The HBR magazine April 2001 issue is about failure - understand, learn, recover. I agree that failure is a teacher, but is it the best teacher?
I also know that there are black swans and we cannot expect the unexpected.
And there are strategies to learn from failure and we should not be programmed thinking that failure is always bad.
But working at a,say, blast furnace, failures let you usually run.
As a coal-faced mathematician, I am socialized in industrial environments of flow processes and highly automated discrete manufacturing - hot and cool businesses, where failures might become disastrous.
Uncertain environments call for experimentation, but a stress test in a real plant is not so easy, you might need to learn from other secure processes in use and transform behavior into computational knowledge.
So, it is vital to understand the processes and its features to the very detail and especially what it means: running-outside-the-secure-properties. This requires modeling and inverse analysis, often in high-dimensional parameter spaces. We called this inline quality assurance and risk control.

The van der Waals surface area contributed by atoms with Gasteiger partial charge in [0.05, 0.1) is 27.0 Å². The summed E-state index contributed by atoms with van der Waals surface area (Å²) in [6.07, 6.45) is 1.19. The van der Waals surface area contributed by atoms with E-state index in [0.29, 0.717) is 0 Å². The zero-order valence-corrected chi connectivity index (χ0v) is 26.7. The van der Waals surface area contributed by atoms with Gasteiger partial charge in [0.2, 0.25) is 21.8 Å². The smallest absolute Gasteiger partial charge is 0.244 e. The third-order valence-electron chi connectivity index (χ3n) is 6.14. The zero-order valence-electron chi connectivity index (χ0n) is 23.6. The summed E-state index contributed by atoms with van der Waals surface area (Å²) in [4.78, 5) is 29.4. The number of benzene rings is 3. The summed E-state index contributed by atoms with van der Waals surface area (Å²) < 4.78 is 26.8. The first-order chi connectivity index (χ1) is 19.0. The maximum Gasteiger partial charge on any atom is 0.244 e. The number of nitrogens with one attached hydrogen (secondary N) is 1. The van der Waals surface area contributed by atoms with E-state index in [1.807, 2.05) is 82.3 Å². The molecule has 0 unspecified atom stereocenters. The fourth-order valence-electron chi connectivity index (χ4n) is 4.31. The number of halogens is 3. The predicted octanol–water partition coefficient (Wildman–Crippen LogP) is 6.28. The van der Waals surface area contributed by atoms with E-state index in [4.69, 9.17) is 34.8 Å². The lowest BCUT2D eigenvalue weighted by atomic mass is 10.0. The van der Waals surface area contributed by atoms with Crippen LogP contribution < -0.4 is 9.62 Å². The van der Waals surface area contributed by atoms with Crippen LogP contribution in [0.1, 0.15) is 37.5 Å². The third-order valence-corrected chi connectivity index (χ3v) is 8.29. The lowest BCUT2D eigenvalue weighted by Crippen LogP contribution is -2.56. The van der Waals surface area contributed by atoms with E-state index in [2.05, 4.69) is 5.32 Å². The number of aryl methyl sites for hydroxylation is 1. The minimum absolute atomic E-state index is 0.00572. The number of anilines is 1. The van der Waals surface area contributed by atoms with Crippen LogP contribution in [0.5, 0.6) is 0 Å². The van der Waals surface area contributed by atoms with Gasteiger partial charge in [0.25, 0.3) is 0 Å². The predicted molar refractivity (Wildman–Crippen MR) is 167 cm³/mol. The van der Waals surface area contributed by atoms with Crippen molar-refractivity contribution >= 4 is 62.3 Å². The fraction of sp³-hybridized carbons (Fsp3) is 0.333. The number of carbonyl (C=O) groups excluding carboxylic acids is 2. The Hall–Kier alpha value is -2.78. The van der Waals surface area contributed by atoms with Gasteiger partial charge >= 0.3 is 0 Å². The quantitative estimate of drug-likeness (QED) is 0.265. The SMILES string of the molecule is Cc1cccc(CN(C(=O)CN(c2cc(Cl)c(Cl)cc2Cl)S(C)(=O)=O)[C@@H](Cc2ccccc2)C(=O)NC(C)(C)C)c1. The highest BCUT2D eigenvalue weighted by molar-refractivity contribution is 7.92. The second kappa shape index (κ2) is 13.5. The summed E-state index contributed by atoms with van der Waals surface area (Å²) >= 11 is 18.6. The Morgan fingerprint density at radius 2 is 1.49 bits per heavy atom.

Instead of measuring the product in production, control the process in relation to it. Unfortunately you do not always have a theory, so clever machine learning methods may help you to get insight and compute towards a high quality product with a secure process.
Mathematica 8, with its combination of modeling, statistical analysis and our machine learning extension will do a great job to avoid failure or detect them in its stage of coming into being. Our fields of experience are metallurgy, paper making, metal forming, assembling, ...
This might not be so easy in fields, where we have no theory (as in economy, IMO), but even there we shall strive for minimizing the hidden forces that shape our decisions?